Circadian rhythm: It’s the reason you find yourself full of energy at a particular time of day (or night) and really dragging at another time.
Biological clock: Your internal timing device; usually a 24-hour clock. Your biological clock produces your circadian rhythm.
So, what does this have to do with your productivity and whether you’re a morning person or a night owl?
Well, your circadian rhythm is based partly on DNA and partly on external factors, such as daylight. “Larks” wake up and go to bed early; they tend to find themselves more productive in the morning. “Owls” rise and hit the sack later, preferring to get their stuff done in the evening or at night.
But researchers have found that most people hit their peak, creatively speaking, at precisely opposite the time they’re most productive. I, for one, agree with them.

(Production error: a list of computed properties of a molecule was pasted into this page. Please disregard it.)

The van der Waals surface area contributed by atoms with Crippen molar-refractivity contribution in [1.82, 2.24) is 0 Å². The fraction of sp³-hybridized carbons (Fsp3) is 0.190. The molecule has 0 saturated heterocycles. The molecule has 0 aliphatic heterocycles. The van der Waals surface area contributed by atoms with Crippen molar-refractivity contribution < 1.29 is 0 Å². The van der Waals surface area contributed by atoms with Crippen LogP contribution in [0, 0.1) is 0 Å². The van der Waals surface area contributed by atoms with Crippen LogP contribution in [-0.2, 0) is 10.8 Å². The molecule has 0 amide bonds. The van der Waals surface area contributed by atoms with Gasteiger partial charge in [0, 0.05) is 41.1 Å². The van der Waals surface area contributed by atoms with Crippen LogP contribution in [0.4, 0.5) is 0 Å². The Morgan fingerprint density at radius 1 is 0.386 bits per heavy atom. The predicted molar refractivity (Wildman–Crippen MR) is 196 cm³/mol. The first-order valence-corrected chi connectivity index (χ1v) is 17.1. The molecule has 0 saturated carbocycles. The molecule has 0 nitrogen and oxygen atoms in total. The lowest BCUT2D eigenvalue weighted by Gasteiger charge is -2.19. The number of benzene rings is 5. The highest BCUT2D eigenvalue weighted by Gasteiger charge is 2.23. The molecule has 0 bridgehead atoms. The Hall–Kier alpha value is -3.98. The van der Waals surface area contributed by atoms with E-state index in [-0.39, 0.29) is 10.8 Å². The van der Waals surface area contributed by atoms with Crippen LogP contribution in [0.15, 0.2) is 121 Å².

I’m a morning person. When it comes to balancing my checkbook, editing my writing, or having to use my left brain, I perform much better between 6 a.m. and noon. However, the best ideas I’ve ever had for my writing–and ways to solve plot and character defects–always come in the middle of the night when I wake up to go potty or just after I slip into bed at night.
How does your circadian rhythm work with respect to your creativity?